So Hurricane Sandy (now a post-tropical storm) has devastated the northeastern portion of the United States, inflicting massive damage via wind, rain and snow. New York is a mess, New Jersey is an official emergency state, and places like Virginia, West Virginia, Ohio and Kentucky have seen as much as a foot of snow (and are likely to see more). Seventeen have been confirmed dead so far, and millions are without power or basic services.
Naturally, this is the perfect time to talk politics.
- How big of an advantage will President Obama gain by overseeing the storm's aftermath? He's going to be working feverishly, I'm sure, to guarantee that the people most affected by Sandy's wrath are given every type of assistance possible. Will people see that as him being presidential, thus giving him an upswing? Or might some people see it as him leveraging a national crisis by potentially buying votes with public funds?
- Will the storm affect voter turnout in the New York/New Jersey area? Honestly, most people have a hard time getting off work to go vote in the best of circumstances. Will people who are trying to put their lives back together really feel that compelled to drag themselves to the polls to cast a ballot? Will Sandy produce a "Big Picture" malaise that might turn the election?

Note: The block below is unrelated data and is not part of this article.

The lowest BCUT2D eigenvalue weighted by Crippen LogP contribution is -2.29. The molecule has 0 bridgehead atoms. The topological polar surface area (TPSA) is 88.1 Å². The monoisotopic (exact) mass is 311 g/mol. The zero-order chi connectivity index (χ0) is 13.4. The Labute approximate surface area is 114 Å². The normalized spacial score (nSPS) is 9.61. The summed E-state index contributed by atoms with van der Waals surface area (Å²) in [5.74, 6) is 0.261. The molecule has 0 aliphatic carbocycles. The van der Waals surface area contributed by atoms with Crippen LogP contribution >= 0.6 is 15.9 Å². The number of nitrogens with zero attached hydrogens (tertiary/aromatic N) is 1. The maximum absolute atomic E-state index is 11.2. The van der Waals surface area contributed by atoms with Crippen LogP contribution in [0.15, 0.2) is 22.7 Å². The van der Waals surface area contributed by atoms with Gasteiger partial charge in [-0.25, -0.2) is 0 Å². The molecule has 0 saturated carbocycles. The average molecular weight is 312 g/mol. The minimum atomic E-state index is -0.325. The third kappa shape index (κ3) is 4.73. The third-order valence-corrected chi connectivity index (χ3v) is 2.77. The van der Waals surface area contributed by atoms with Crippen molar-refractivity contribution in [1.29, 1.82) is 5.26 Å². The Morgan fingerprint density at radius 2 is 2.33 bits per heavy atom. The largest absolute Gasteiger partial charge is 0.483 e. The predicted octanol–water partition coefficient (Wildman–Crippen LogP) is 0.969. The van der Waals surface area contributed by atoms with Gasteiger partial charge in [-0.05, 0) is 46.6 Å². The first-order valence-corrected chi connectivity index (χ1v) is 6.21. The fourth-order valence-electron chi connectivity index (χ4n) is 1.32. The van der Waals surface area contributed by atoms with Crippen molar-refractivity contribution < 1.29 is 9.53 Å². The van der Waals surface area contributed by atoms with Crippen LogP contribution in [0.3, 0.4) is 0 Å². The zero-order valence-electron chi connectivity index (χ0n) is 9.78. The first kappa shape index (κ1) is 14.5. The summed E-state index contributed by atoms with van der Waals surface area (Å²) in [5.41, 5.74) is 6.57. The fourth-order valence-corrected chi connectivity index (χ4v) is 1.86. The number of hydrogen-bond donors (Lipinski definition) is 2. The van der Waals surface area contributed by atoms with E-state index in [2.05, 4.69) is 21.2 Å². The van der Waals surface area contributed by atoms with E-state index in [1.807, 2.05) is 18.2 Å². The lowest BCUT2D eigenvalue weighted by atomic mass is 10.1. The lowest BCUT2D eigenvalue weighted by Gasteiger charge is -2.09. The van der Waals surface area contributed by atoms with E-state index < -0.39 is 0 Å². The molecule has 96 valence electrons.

- Only a moron would try campaigning during a time of national crisis, and both campaigns have called off events in the damaged areas and gone dormant for a bit. Of course, the president's campaign isn't completely inactive because he is busy being the president, which means his name and his actions are being seen and heard by anyone watching the news. But how will this affect Mitt Romney's campaign? He risks a steep tumble in the polls if he's perceived as trying to capitalize on a national emergency; how will a temporary stop in his overall campaign affect his overall numbers?
- And lastly, after months of rhetoric, hyperbole, spin, and good old fashioned mud-flinging, we're reminded that the fate of our nation is always tied to the fate of her people. After seeing the destructive power of nature on our shores, are we as the American people really going to be able to stomach two men claiming that if elected they will be able to solve our national problems, when quite clearly there is always more at stake in our world than any one man can control?
Just some thoughts for a Pot-Stirring Tuesday. Of course, the biggest Pot-Stir will be the fact that I even wrote about politics while so many of our fellow citizens struggle to find their footing this morning. For that, I offer my sincerest apologies.
May those affected by Sandy be found safe, secure and well-cared for.